One of the most confusing and intimidating aspects of caring for pond fish is the science of water quality and the pond nitrogen cycle. You may have heard horror stories about the constant monitoring of pond water just to make sure that the fish stay healthy. Unfortunately, these stories unnecessarily frighten people away from the joy of keeping fish.
While pond water quality is important to the health of your fish, it doesn’t have to be complicated or scary. You don’t need to become obsessive with testing water quality, constantly adding chemicals, and doing things to make sure the water is pristine and perfect. There truly can be too much messing around with water. Keep it simple and your fish will thank you.
Let’s look at the basic cycle of pond water and how it can affect your fish.
The Importance of the Pond Nitrogen Cycle
The nitrogen cycle is a natural process in which different types of beneficial bacteria break down compounds like ammonia and nitrite, reducing them to less harmful compounds like nitrate. This process occurs across three steps, from ammonia, to nitrite, to the final conversion into nitrate.
The first process involves the accumulation of ammonia due to fish waste and decomposing material. As ammonia increases, Nitrosomonas bacteria start to consume it and break it down into nitrite. Once nitrite starts to accumulate, denitrifying bacteria break them down into nitrates. Nitrates are then removed from the system by plants, algae, or water changes.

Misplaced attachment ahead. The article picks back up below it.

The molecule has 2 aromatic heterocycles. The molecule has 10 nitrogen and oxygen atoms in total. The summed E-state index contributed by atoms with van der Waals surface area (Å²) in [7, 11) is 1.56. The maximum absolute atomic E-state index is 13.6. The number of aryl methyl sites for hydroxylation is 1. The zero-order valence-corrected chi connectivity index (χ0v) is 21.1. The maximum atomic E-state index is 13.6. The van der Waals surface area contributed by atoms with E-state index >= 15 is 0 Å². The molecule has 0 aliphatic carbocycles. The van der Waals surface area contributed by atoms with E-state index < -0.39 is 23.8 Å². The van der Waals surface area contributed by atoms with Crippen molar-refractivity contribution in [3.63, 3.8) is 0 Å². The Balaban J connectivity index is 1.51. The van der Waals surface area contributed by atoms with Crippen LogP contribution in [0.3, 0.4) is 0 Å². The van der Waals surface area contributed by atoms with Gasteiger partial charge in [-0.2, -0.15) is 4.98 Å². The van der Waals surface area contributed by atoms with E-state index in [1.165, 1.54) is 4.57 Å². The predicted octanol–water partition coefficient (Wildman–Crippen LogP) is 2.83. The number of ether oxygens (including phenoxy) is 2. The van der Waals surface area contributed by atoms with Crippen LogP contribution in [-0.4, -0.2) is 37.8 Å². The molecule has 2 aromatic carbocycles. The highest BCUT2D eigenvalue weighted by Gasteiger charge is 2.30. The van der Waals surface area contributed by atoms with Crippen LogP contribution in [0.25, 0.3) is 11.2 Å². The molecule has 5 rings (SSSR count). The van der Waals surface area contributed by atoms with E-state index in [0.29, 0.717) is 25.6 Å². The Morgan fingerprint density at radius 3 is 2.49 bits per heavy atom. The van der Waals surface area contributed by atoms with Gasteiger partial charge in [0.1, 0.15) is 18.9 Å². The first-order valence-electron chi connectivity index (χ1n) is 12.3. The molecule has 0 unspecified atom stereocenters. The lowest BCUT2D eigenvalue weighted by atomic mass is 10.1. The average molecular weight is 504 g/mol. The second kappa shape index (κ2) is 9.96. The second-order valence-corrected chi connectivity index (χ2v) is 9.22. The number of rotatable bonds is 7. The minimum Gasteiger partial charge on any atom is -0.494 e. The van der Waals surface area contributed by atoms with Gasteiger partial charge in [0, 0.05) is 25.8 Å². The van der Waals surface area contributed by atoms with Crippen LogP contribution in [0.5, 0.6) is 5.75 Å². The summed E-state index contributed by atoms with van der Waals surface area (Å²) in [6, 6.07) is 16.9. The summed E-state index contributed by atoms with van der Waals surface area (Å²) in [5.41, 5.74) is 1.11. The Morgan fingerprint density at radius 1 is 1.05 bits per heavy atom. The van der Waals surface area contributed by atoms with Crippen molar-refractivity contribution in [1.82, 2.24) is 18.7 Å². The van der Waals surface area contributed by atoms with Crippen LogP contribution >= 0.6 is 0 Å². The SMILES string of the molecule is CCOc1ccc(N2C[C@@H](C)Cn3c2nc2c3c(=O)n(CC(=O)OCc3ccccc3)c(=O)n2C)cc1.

Because so many biological processes are required, it generally takes six to eight weeks for a pond system to run through the complete nitrogen cycle.
Ammonia in the Pond
Ammonia is the main nitrogen waste from your fish, turtles, and other aquatic creatures, and functions as the start of nature’s nitrogen cycle. Did you know that ammonia is excreted partly by the fish’s kidneys, but mostly by the gills? This is relevant because it calls to mind the fact that if there is damage to a fish’s gills, the fish suffer more than just difficulty breathing. They could have trouble expelling their ammonia too. Constipation in any creature is not a happy place to be.
High ammonia levels indicate that there are not enough beneficial nitrogen-reducing bacteria living in the pond yet. These bacteria proliferate over time, so ammonia problems are most common during the first six to eight weeks of a pond’s break-in period. Later, ammonia levels can climb again if the filter gets clogged up or a fish dies and starts decaying in the pond. You might see your fish “jumping” out of the pond when ammonia levels get high. This isn’t the only reason that fish jump, but it can be an indicator to just check for any issues.
Control of ammonia involves reduced or suspended fish feedings, feeding low-protein food (33 percent or less), and/or upgrading your pond’s filtration. While water changes are the single best remedy for ammonia accumulations that threaten your fish, you can also use Ammonia Neutralizer.
How Nitrite Affects Pond Fish
Nitrite is produced from ammonia in the water by beneficial nitrogen-reducing bacteria. These bacteria cleave off ammonia’s hydrogen ions and replace them with oxygen. The pH of the water is then decreased by the release of these hydrogen ions.
Your fish absorbs nitrites through the skin and gills. Inside the fish, nitrites bind the red blood cells, changing them from red to brown. Brown blood disease results from nitrite accumulations in the system. Nitrite is poisonous at levels as low as 0.1 ppm (parts per million), and fish that die from nitrite poisoning will commonly have flared gill covers.
Nitrate: The Final Product
Nitrate is the final product in the nitrogen cycle. Nitrites are broken down by another beneficial nitrogen-reducing bacteria and become nitrates.